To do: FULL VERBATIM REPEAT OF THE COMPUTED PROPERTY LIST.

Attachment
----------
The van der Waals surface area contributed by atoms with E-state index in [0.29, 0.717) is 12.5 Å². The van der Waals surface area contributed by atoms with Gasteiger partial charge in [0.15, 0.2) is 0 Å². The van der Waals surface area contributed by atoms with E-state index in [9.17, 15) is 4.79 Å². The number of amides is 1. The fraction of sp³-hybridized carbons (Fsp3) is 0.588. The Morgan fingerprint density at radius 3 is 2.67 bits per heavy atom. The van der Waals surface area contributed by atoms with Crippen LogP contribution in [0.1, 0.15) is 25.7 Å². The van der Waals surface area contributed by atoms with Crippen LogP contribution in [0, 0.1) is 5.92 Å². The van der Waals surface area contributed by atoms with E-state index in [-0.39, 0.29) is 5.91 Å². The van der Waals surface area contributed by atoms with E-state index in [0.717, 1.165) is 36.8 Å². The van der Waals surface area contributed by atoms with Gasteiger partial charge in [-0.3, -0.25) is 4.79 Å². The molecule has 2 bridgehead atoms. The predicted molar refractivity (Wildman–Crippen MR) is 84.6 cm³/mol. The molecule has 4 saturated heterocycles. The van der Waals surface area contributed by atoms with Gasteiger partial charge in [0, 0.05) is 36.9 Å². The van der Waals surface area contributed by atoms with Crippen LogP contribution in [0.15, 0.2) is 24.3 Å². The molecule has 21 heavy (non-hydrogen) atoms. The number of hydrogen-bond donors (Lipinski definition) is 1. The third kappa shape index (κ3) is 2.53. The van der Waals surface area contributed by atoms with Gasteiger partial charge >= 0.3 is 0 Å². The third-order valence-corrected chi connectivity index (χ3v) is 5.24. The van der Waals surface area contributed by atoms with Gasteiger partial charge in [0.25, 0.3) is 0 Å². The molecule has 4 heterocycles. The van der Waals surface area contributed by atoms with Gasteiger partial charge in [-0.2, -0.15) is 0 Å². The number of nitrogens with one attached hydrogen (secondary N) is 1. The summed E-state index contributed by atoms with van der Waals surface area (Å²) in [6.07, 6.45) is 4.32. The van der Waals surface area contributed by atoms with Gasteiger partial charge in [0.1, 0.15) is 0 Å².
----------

The van der Waals surface area contributed by atoms with E-state index in [0.29, 0.717) is 12.5 Å². The van der Waals surface area contributed by atoms with Gasteiger partial charge in [0.15, 0.2) is 0 Å². The van der Waals surface area contributed by atoms with E-state index in [9.17, 15) is 4.79 Å². The number of amides is 1. The fraction of sp³-hybridized carbons (Fsp3) is 0.588. The Morgan fingerprint density at radius 3 is 2.67 bits per heavy atom. The van der Waals surface area contributed by atoms with Crippen LogP contribution in [0.1, 0.15) is 25.7 Å². The van der Waals surface area contributed by atoms with Crippen LogP contribution in [0, 0.1) is 5.92 Å². The van der Waals surface area contributed by atoms with E-state index in [-0.39, 0.29) is 5.91 Å². The van der Waals surface area contributed by atoms with E-state index in [0.717, 1.165) is 36.8 Å². The van der Waals surface area contributed by atoms with Gasteiger partial charge in [-0.3, -0.25) is 4.79 Å². The molecule has 2 bridgehead atoms. The predicted molar refractivity (Wildman–Crippen MR) is 84.6 cm³/mol. The molecule has 4 saturated heterocycles. The van der Waals surface area contributed by atoms with Gasteiger partial charge in [0, 0.05) is 36.9 Å². The van der Waals surface area contributed by atoms with Crippen LogP contribution in [0.15, 0.2) is 24.3 Å². The molecule has 21 heavy (non-hydrogen) atoms. The number of hydrogen-bond donors (Lipinski definition) is 1. The third kappa shape index (κ3) is 2.53. The van der Waals surface area contributed by atoms with Gasteiger partial charge >= 0.3 is 0 Å². The third-order valence-corrected chi connectivity index (χ3v) is 5.24. The van der Waals surface area contributed by atoms with Gasteiger partial charge in [0.25, 0.3) is 0 Å². The molecule has 4 heterocycles. The van der Waals surface area contributed by atoms with Gasteiger partial charge in [-0.2, -0.15) is 0 Å². The number of nitrogens with one attached hydrogen (secondary N) is 1. The summed E-state index contributed by atoms with van der Waals surface area (Å²) in [6.07, 6.45) is 4.32. The van der Waals surface area contributed by atoms with Gasteiger partial charge in [0.1, 0.15) is 0 Å².